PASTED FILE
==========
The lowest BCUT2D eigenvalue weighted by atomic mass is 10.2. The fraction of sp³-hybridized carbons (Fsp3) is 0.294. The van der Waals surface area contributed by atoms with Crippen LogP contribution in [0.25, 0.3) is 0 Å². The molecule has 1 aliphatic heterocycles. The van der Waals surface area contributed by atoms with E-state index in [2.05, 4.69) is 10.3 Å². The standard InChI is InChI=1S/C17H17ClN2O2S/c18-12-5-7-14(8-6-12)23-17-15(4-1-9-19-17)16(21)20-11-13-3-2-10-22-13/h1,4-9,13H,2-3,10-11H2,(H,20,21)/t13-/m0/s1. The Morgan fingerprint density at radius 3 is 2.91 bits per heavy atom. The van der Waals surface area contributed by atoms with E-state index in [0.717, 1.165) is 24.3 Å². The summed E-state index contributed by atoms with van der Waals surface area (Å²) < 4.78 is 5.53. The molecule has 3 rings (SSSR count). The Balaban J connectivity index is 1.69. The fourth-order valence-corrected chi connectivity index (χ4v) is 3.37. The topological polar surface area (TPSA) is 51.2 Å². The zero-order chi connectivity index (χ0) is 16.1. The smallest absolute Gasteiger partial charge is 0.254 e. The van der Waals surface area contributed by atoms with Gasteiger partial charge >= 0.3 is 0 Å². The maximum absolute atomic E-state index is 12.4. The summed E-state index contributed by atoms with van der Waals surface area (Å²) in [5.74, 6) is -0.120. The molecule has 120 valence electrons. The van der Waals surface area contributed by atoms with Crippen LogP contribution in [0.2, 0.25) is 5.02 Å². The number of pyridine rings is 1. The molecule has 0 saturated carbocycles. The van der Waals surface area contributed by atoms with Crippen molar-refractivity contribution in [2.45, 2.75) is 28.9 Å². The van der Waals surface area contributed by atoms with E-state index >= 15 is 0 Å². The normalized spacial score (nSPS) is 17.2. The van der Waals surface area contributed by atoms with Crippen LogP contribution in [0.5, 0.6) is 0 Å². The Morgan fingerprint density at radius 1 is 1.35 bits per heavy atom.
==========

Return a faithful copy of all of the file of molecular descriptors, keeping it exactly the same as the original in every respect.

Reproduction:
The lowest BCUT2D eigenvalue weighted by atomic mass is 10.2. The fraction of sp³-hybridized carbons (Fsp3) is 0.294. The van der Waals surface area contributed by atoms with Crippen LogP contribution in [0.25, 0.3) is 0 Å². The molecule has 1 aliphatic heterocycles. The van der Waals surface area contributed by atoms with E-state index in [2.05, 4.69) is 10.3 Å². The standard InChI is InChI=1S/C17H17ClN2O2S/c18-12-5-7-14(8-6-12)23-17-15(4-1-9-19-17)16(21)20-11-13-3-2-10-22-13/h1,4-9,13H,2-3,10-11H2,(H,20,21)/t13-/m0/s1. The Morgan fingerprint density at radius 3 is 2.91 bits per heavy atom. The van der Waals surface area contributed by atoms with E-state index in [0.717, 1.165) is 24.3 Å². The summed E-state index contributed by atoms with van der Waals surface area (Å²) < 4.78 is 5.53. The molecule has 3 rings (SSSR count). The Balaban J connectivity index is 1.69. The fourth-order valence-corrected chi connectivity index (χ4v) is 3.37. The topological polar surface area (TPSA) is 51.2 Å². The zero-order chi connectivity index (χ0) is 16.1. The smallest absolute Gasteiger partial charge is 0.254 e. The van der Waals surface area contributed by atoms with Gasteiger partial charge >= 0.3 is 0 Å². The maximum absolute atomic E-state index is 12.4. The summed E-state index contributed by atoms with van der Waals surface area (Å²) in [5.74, 6) is -0.120. The molecule has 120 valence electrons. The van der Waals surface area contributed by atoms with Crippen LogP contribution in [0.2, 0.25) is 5.02 Å². The number of pyridine rings is 1. The molecule has 0 saturated carbocycles. The van der Waals surface area contributed by atoms with Crippen molar-refractivity contribution in [2.45, 2.75) is 28.9 Å². The van der Waals surface area contributed by atoms with E-state index >= 15 is 0 Å². The normalized spacial score (nSPS) is 17.2. The van der Waals surface area contributed by atoms with Crippen LogP contribution in [0.5, 0.6) is 0 Å². The Morgan fingerprint density at radius 1 is 1.35 bits per heavy atom.